Celebrity plays an enormous role in popular culture — just think of film making and Academy Awards (Oscars). Yet with some exceptions, e.g. a recent conference and a follow-up blog, Academia (of the university kind, not the film industry’s!) shuns the phenomenon of celebrity.
Neither have historians of science, technology and medicine paid much attention to it. A notable exception here is Janet Browne who wrote an article on “Charles Darwin as a celebrity” in the journal Science in Context (vol. 16, March 2003), in which she explored the imagery of the famous evolutionist as a 19th-century scientific celebrity “by comparing the public character deliberately manufactured by Darwin and his friends with images constructed by the public”, and argued that “Darwin’s outward persona drew on a subtle tension between public and private”.
Janet Browne’s paper is the exception that proves the rule, however. And the rule includes science, technology and medical museums who also seem to be pretty uninterested in scientific celebrities. Take a tour around the Science Museum in London, for example, and you will hardly find a single individual, not to mention a famous one. You will have to walk across the city, to the National Portrait Gallery, to find pictures of individual celebrious scientists, engineeers and medical doctors, like Dorothy Hodgkin.
This neglect of celebrity in science museums is all the more interesting because these are institutions which are supposed, after all, to cater particularly for the public understanding of (engagement with) science, technology and medicine. And since the famous individual and his/her personality is probably one of the best ways of forging bonds between the public and the content of museums, one might expect that museums would emphasise celebrities in their exhitions. But nope.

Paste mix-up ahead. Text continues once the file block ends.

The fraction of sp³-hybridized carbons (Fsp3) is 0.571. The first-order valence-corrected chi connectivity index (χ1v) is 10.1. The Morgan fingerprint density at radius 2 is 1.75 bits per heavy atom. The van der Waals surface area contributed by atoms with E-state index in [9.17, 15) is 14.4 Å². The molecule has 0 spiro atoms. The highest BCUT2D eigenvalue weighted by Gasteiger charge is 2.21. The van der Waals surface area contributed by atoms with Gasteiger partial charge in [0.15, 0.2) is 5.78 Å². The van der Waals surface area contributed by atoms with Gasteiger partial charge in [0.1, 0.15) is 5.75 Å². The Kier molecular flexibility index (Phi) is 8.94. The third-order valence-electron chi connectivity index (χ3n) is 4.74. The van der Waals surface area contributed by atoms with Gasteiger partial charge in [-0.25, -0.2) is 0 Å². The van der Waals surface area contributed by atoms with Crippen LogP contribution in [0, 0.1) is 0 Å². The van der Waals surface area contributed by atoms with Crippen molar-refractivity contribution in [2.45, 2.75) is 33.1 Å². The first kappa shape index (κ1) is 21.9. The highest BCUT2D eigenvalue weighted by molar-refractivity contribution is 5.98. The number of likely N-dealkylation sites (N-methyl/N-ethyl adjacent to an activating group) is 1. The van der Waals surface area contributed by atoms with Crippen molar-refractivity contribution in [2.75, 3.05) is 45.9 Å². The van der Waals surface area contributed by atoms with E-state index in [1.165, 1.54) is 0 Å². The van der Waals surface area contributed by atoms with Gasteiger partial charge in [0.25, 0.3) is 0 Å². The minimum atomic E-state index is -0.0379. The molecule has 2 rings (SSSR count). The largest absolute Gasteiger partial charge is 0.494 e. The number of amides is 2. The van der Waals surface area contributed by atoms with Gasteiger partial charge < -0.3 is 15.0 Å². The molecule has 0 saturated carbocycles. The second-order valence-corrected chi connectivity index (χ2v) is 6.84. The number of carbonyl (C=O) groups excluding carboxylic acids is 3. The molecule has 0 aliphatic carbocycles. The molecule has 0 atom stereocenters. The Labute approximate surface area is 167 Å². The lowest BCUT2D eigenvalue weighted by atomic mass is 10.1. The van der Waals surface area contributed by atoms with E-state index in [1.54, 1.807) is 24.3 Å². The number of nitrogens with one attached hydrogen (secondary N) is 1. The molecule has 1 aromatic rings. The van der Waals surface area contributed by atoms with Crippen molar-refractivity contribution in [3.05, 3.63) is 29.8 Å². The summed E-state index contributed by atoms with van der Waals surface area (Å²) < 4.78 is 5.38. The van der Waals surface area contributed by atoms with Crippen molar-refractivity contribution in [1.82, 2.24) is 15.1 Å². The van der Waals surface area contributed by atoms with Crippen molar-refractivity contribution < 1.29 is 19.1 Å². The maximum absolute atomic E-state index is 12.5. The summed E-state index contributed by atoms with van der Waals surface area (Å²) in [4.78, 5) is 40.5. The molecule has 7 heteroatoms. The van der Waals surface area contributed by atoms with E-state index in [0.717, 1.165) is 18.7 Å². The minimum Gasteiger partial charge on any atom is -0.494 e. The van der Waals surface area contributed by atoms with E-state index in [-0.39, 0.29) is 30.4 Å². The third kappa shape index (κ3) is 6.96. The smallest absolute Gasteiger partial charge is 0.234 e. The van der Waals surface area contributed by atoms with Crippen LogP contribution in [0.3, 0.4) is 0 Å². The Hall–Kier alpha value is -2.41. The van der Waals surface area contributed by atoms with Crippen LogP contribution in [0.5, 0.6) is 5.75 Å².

Why is this so? ‘Individuality’ and ‘personality’ are among the most important analytical concepts for understanding the dynamics of recent science, technology and medicine. ‘Famous’ (celebrious) scientists get more attention, set more agendas, have more political influence, and draw in more grant money than other scientists.
From a moral and political point of view, I don’t like this to be the case. And I don’t like the cult of celebrity in the popular media either. But personal moral opinion (and possible resentment) of celebrity should not shadow for the fact that this is a fascinating and important social and cultural phenomenon. I believe we have to bow to the fact that ‘individuals’, ‘personalities’ and ‘celebrities’ do indeed play a major role in the workings of science, technology and medicine. And given this role — shouldn’t celebrity then be reflected in the way science, technology and medical museums arrange their exhibitions?